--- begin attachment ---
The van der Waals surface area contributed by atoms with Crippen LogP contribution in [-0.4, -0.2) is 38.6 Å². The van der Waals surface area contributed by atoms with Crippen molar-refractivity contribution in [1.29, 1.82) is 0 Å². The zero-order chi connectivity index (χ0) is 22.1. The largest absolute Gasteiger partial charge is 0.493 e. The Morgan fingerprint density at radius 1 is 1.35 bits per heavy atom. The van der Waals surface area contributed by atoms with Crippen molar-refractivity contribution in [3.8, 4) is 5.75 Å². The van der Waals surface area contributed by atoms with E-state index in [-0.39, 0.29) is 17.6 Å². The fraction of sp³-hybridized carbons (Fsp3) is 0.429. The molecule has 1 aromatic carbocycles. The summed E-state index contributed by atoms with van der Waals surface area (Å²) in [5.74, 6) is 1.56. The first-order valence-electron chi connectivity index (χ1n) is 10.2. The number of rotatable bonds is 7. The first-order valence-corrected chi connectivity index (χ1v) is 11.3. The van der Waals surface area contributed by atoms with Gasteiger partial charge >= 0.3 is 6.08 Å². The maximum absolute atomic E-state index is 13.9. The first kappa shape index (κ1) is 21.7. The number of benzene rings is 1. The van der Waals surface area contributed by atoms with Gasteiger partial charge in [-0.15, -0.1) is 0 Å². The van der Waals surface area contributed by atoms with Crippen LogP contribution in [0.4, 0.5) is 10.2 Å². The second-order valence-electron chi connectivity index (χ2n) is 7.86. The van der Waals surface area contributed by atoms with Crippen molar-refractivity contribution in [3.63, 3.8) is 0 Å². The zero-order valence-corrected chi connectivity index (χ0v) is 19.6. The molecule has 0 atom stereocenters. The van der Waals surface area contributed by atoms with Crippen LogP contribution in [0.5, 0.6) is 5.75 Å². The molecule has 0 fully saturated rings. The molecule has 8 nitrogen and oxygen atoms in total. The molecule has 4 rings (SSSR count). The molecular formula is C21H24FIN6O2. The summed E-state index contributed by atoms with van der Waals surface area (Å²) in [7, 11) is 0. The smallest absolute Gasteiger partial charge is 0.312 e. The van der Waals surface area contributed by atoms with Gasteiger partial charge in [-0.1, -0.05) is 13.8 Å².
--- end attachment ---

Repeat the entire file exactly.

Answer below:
The van der Waals surface area contributed by atoms with Crippen LogP contribution in [-0.4, -0.2) is 38.6 Å². The van der Waals surface area contributed by atoms with Crippen molar-refractivity contribution in [1.29, 1.82) is 0 Å². The zero-order chi connectivity index (χ0) is 22.1. The largest absolute Gasteiger partial charge is 0.493 e. The Morgan fingerprint density at radius 1 is 1.35 bits per heavy atom. The van der Waals surface area contributed by atoms with Crippen molar-refractivity contribution in [3.8, 4) is 5.75 Å². The van der Waals surface area contributed by atoms with E-state index in [-0.39, 0.29) is 17.6 Å². The fraction of sp³-hybridized carbons (Fsp3) is 0.429. The molecule has 1 aromatic carbocycles. The summed E-state index contributed by atoms with van der Waals surface area (Å²) in [5.74, 6) is 1.56. The first-order valence-electron chi connectivity index (χ1n) is 10.2. The number of rotatable bonds is 7. The first-order valence-corrected chi connectivity index (χ1v) is 11.3. The van der Waals surface area contributed by atoms with Gasteiger partial charge >= 0.3 is 6.08 Å². The maximum absolute atomic E-state index is 13.9. The first kappa shape index (κ1) is 21.7. The number of benzene rings is 1. The van der Waals surface area contributed by atoms with Gasteiger partial charge in [-0.15, -0.1) is 0 Å². The van der Waals surface area contributed by atoms with Crippen LogP contribution in [0.4, 0.5) is 10.2 Å². The second-order valence-electron chi connectivity index (χ2n) is 7.86. The van der Waals surface area contributed by atoms with Crippen molar-refractivity contribution in [3.63, 3.8) is 0 Å². The zero-order valence-corrected chi connectivity index (χ0v) is 19.6. The molecule has 0 atom stereocenters. The van der Waals surface area contributed by atoms with Crippen LogP contribution in [0.5, 0.6) is 5.75 Å². The molecule has 0 fully saturated rings. The molecule has 8 nitrogen and oxygen atoms in total. The molecule has 4 rings (SSSR count). The molecular formula is C21H24FIN6O2. The summed E-state index contributed by atoms with van der Waals surface area (Å²) in [7, 11) is 0. The smallest absolute Gasteiger partial charge is 0.312 e. The van der Waals surface area contributed by atoms with Gasteiger partial charge in [-0.1, -0.05) is 13.8 Å².